The Department of Energy and Climate Change has today published a report which recommends a raft of measures designed to mitigate the risks of fracking, after a comprehensive review determined that shale gas drilling caused minor earthquakes.
The report, authored by scientists from Keele University, GFrac Technologies, and the British Geological Survey confirms that minor earthquakes detected in the area of the Cuadrilla’s Preese Hall operations near Blackpool in April and May last year were caused by fracking. The report recommends that an effective monitoring system and traffic light control regime should be implemented before drilling is restarted.
DECC’s Chief Scientific Advisor, David MacKay commented: “If shale gas is to be part of the UK’s energy mix we need to have a good understanding of its potential environmental impacts and what can be done to mitigate those impacts.”
“This comprehensive independent expert review of Cuadrilla’s evidence suggests a set of robust measures to make sure future seismic risks are minimised - not just at this location but at any other potential sites across the UK.”
Rhian Kelly, CBI Director for Business Environment policy, welcomed the news: “Government has signalled that gas should play a big part in moving to a low-carbon economy, so it makes sense to explore new gas sources here, rather than increasingly depend on sources from elsewhere in the world.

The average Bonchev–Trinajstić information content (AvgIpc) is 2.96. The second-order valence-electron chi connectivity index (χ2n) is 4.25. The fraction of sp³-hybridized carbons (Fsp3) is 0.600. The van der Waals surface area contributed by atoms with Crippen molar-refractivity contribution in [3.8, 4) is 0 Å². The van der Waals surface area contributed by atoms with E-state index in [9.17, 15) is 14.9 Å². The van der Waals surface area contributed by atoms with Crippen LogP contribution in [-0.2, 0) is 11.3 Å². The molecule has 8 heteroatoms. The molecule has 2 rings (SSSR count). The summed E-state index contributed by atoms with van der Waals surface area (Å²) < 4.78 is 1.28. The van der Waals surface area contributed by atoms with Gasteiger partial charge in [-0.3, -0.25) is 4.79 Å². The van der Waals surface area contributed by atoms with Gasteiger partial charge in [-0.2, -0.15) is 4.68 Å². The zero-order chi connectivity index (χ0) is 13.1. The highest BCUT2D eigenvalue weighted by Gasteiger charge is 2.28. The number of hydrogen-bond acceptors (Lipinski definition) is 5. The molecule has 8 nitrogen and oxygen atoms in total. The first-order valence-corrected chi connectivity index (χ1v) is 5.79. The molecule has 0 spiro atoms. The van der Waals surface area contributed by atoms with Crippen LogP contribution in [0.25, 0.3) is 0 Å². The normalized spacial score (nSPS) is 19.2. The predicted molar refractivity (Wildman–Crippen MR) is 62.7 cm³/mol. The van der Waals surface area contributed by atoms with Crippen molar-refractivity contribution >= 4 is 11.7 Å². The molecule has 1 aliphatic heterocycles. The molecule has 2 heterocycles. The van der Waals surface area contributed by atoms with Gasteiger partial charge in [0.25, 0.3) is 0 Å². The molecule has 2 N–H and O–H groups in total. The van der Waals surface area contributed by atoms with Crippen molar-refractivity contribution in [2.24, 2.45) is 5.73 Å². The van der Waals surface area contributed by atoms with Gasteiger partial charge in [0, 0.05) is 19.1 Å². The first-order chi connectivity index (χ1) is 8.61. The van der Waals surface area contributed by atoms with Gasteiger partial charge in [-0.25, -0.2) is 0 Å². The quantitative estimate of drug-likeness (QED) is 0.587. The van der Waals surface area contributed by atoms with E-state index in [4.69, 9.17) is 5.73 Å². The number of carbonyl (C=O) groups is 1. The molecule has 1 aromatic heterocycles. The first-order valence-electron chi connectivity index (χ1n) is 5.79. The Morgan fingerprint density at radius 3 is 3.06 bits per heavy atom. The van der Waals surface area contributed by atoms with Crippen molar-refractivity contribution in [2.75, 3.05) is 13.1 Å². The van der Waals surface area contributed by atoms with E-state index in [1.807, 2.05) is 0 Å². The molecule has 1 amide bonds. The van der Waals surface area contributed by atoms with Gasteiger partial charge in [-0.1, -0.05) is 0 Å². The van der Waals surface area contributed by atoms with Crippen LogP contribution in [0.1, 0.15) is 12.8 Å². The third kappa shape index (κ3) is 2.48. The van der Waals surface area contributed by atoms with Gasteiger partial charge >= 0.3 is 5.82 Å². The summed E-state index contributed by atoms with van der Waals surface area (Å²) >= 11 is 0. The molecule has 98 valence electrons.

“Provided safety standards are observed, shale gas could unlock significant new infrastructure investments, help meet our carbon reduction goals and create many new jobs around the UK.”
DECC is inviting comments on the report from the public. The consultation period will run for six weeks from today. However, a number of concerned commentators have already expressed dismay at DECC’s willingness to pursue the controversial procedure.
Andy Atkins, Executive Director of Friends of the Earth, said: "We don't need earth tremor-causing fracking to meet our power needs – we need a seismic shift in energy policy. There should be a full scientific assessment of all the impacts of fracking – a short consultation on one of the problems is completely inadequate."
Responding to the news, the Renewable Energy Association's Chief Executive, Gaynor Hartnell, said: “Before Government pins its hopes on shale gas, it should look at all the potential implications, not just whether it can be extracted without causing mini earth tremors. There is no justification for this to undermine the case for renewables.''
“Globally, renewables are being deployed at a faster rate than any other energy technologies, and for good reason. The UK needs to get firmly on the path to a renewable future and not be left behind. Whilst Nick Clegg sends a strong message on this, the overall impression is that Government risks getting distracted by other potential options such as nuclear, carbon capture & storage and now shale gas.”
Atkins concluded: "We should be developing the huge potential of clean British energy from the sun, wind and waves, not more dirty and dangerous fossil fuels."